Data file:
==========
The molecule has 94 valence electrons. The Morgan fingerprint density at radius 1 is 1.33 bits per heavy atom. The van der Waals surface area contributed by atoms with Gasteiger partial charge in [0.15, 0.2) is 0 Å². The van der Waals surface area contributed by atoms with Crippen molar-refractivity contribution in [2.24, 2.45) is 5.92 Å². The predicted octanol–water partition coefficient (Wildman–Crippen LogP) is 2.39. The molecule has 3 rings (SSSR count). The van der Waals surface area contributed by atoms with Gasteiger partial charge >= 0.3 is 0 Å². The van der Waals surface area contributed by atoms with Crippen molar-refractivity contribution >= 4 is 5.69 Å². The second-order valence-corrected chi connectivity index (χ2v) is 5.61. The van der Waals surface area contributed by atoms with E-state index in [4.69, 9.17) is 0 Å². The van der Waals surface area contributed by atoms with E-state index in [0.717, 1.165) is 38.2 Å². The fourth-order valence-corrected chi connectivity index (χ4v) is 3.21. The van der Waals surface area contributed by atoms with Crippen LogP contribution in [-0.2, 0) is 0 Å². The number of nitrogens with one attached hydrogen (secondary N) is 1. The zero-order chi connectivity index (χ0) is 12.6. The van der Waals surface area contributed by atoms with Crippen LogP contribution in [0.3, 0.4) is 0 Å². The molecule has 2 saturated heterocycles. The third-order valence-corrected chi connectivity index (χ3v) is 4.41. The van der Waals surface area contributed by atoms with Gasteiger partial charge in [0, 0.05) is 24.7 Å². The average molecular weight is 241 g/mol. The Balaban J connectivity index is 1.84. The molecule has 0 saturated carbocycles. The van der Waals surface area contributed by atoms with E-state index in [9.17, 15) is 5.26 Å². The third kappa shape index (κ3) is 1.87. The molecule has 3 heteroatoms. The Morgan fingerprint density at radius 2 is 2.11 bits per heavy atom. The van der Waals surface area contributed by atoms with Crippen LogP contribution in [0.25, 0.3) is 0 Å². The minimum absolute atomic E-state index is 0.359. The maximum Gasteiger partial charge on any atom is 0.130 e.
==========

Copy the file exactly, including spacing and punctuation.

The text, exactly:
The molecule has 94 valence electrons. The Morgan fingerprint density at radius 1 is 1.33 bits per heavy atom. The van der Waals surface area contributed by atoms with Gasteiger partial charge in [0.15, 0.2) is 0 Å². The van der Waals surface area contributed by atoms with Crippen molar-refractivity contribution in [2.24, 2.45) is 5.92 Å². The predicted octanol–water partition coefficient (Wildman–Crippen LogP) is 2.39. The molecule has 3 rings (SSSR count). The van der Waals surface area contributed by atoms with Gasteiger partial charge >= 0.3 is 0 Å². The van der Waals surface area contributed by atoms with Crippen molar-refractivity contribution >= 4 is 5.69 Å². The second-order valence-corrected chi connectivity index (χ2v) is 5.61. The van der Waals surface area contributed by atoms with E-state index in [4.69, 9.17) is 0 Å². The van der Waals surface area contributed by atoms with E-state index in [0.717, 1.165) is 38.2 Å². The fourth-order valence-corrected chi connectivity index (χ4v) is 3.21. The van der Waals surface area contributed by atoms with Crippen LogP contribution in [-0.2, 0) is 0 Å². The number of nitrogens with one attached hydrogen (secondary N) is 1. The zero-order chi connectivity index (χ0) is 12.6. The van der Waals surface area contributed by atoms with Crippen LogP contribution in [0.3, 0.4) is 0 Å². The molecule has 2 saturated heterocycles. The third-order valence-corrected chi connectivity index (χ3v) is 4.41. The van der Waals surface area contributed by atoms with Gasteiger partial charge in [0, 0.05) is 24.7 Å². The average molecular weight is 241 g/mol. The Balaban J connectivity index is 1.84. The molecule has 0 saturated carbocycles. The van der Waals surface area contributed by atoms with E-state index in [9.17, 15) is 5.26 Å². The third kappa shape index (κ3) is 1.87. The molecule has 3 heteroatoms. The Morgan fingerprint density at radius 2 is 2.11 bits per heavy atom. The van der Waals surface area contributed by atoms with Crippen LogP contribution in [0.25, 0.3) is 0 Å². The minimum absolute atomic E-state index is 0.359. The maximum Gasteiger partial charge on any atom is 0.130 e.